clock menu more-arrow no yes mobile

Filed under:

Tennessee Basketball: A Look at the 2020 NBA Draft

It shouldn’t hurt as much the next time around.

NCAA Basketball: NCAA Tournament-Second Round-Iowa vs Tennessee Kevin Jairaj-USA TODAY Sports

Draft day was bittersweet for Tennessee basketball fans. On one hand, seeing three players get drafted from Tennessee’s Sweet 16 squad is a reason to celebrate. It validates what many were saying about the talent Rick Barnes assembled and developed, and how the perception of Tennessee basketball was changing.

On the other hand, having three of your best players leave also means that the team will look radically different in the 2019 season. Multiple players will need to step up and reach the potential they’ve flashed in the previous years.

If that happens, we will likely see more NBA draft selections, which should never be viewed as a bad thing. What does that mean for next year’s team and the players who have a chance at hearing the name called? Turns out that the chances of multiple Tennessee players getting selected is a good bit lower this time around. We examine why that is.


It turns out that the only two seniors on the team are also the most likely to get drafted out of anyone in the class besides a signee.

Lamonte Turner does have some late first round potential. It will require him to continue progressing at his current rate, but it is certainly possible. The senior guard can fill a 3-and-D role somewhat nicely at the NBA level, though he will need to show more of that potential in 2019-2020.

Perhaps the biggest question with Turner is if he can regain the 3-point spark that he provided the team in 2018-2019. After a shoulder surgery in the offseason, Turner’s averages dipped dramatically (39 percent to 32 percent), and he was an erratic scorer ever since. He had yet another shoulder surgery back in April. Is it going to set him back even more? If it does, then he could drop off NBA radars altogether, since injury concerns are one of the most volatile issues a player can sustain.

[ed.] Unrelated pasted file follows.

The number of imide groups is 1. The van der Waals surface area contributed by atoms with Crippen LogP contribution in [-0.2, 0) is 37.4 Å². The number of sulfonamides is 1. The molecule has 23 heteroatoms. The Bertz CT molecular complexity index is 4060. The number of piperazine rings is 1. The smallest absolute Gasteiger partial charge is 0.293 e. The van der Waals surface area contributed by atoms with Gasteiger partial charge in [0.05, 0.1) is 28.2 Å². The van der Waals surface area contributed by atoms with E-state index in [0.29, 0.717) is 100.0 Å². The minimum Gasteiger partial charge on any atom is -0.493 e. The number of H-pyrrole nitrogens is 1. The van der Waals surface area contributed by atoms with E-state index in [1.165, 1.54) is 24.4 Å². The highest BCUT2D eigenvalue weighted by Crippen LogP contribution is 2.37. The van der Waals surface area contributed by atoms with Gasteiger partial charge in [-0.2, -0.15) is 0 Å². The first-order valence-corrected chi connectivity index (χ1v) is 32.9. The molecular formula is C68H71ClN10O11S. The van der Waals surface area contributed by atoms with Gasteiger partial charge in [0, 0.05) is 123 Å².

Jordan Bowden strikes me as a guy you take a late second round flyer on. Mainly in the hopes that he continues the progression he has undergone in college. When Bowden first arrived on the scene, he was still getting adjusted to the pace of the college game and learning his own offensive skill set. Entering his senior year, Bowden has become one of the best scorers on the team, and though he can be inconsistent at times, he is still very talented and worth playing near starter minutes.

This is Bowden’s money year. Everything has culminated to Bowden being arguably the top scorer for a team that loses a lot of production. Should he assume the role, he will have plenty of tape to show off for NBA scouts attempting to figure out where he fits at the next level.

Possible Early Departures

Technically, every other player on the roster who isn’t a senior could go under this category. But as it stands, there is essentially no one besides one player who has a decent shot at getting drafted at this point in time. That will likely change as the season goes on. For now, we cannot try to guess which players will make huge leaps in their development, so we will simply go off the rumor mill. That same rumor mill has the jewel of the 2019 recruiting class being a potential first round pick.

Josiah-Jordan James was a 5-star combo guard when he signed with the Vols, and chances are he will grab a starting spot before the season begins. The departure of Grant Williams and Jordan Bone means the backcourt is itching for a well-rounded player to assist Lamonte Turner in leading Tennessee with a radically different makeup.

James projects as a late first round pick before he’s even played a game of college ball. James is not a dynamite scorer, but he is capable of holding his own attacking the basket, while also converting mid-range shots. He will likely need to show 3-point capabilities if he wants to emerge higher in draft discussions.

Where his biggest strengths lay are his defensive potential and his overall basketball IQ. To the former, James’ 6-6 and 200 pound frame means that he can guard virtually any wing player that goes up against him. That includes guards that might otherwise be too shifty or quick for larger defenders. He’s technically sound and will succeed right off the bat in this role.

James also has a very mature approach to the point guard position and is always looking to create offense—even if he isn’t the primary focal point. He’s an adept passer who will only get better with more experience at the next level.